P.S.: According underlined message, in latest YSFlight 2017 - 2018 versions training missions broken — some controls locked in hard positions, so there no chances land safely...Soji Yamakawa wrote: http://ysflight.in.coocan.jp/main/e2019.html
We don't know if the crash of Ethiopian Airline B-737 Max 8 was caused by the same cause as Lion Air's crash a while ago. However, even if the causes of the two accidents are different, the background of the accidents maybe traced back to the change of the design philosophy of Boeing.
Lion Air's accident reminded me of an Airbus 300-600R crash at Nagoya airport in 1994. I don't know if you remember, but the crash was obviously from the design error by Airbus. Airbus 300-600R in go-around mode, mixed control-input from the human-pilot and auto-pilot together. Auto-pilot controlled the pitch trim, and the elevator input from the pilot controlled the elevator. On April 26, 1994, the pilot of Airbus 300-600R accidentally pulled the go-around lever, setting the airplane into the go-around mode. The pilot wanted to continue landing, but the auto-pilot pulled the nose up to go around. The pilot pushed the yoke harder, fully deflecting the elevator to the nose-down position, while the auto-pilot moved the elevator trim to nose-up position to counter the elevator. Eventually the elevator trim overpowered the human-pilot. At that time, the aircraft no longer could lower nose. The aircraft climbed violently, stalled, and then crashed killing all souls on board. The obvious cause was that the aircraft could be put in a state that mixed input from the auto-pilot and the human-pilot together.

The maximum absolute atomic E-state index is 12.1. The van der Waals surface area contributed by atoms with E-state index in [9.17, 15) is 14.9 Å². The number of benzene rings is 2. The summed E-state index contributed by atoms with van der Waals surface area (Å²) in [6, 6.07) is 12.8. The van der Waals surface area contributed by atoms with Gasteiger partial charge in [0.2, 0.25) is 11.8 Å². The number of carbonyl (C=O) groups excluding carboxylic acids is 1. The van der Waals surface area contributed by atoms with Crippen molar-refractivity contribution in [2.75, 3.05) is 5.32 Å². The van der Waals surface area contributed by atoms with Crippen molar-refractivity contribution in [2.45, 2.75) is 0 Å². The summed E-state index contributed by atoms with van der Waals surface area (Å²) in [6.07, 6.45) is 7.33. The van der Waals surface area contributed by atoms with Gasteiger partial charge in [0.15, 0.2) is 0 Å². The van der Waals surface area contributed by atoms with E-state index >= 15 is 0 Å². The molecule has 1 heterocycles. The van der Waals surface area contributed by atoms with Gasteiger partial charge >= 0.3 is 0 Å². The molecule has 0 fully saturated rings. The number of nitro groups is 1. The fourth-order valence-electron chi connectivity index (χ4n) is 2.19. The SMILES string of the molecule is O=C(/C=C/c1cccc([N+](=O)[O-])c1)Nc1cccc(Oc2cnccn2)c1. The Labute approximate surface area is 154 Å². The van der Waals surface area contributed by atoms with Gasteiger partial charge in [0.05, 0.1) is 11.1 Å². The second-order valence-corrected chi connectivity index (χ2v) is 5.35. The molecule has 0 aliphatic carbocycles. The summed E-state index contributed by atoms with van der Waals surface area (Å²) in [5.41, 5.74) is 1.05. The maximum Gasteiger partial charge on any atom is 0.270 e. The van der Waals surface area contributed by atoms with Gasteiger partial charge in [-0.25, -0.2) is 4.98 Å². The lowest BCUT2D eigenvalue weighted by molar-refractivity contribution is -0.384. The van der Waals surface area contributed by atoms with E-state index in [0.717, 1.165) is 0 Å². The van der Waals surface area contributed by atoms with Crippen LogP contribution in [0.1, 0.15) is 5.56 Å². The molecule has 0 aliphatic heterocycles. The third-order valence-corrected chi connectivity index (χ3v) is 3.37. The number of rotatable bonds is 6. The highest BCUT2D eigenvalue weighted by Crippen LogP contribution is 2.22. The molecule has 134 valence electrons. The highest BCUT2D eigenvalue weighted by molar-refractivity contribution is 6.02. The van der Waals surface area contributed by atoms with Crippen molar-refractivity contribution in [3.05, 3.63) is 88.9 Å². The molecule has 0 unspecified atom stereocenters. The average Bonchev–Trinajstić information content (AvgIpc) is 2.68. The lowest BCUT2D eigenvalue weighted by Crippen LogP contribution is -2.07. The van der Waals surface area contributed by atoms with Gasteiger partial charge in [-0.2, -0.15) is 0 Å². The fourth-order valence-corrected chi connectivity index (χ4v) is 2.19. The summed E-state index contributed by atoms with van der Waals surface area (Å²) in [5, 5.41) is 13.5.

On the other hand, Airbus did everything to deny the design error. They announced right away that the accident was caused by the human error. Their point was since the human-pilot may make a mistake, the auto-pilot must be trusted in case of emergency. Therefore the accident was caused by the human error.
You don't have to be a Ph.D to understand Airbus's logic was absurd. We can discuss if the input from the human-pilot should be prioritized over the auto-pilot or vise-versa. Both human-pilot and auto-pilot has some probability of making a mistake. We need to bet on one of them. Human cannot make accident absolutely zero. All we can do is to minimize the probability of an accident. If, as Airbus said, Airbus took a bet on the auto-pilot, and the human-pilot happened to be right, it was unfortunate, but not a design error.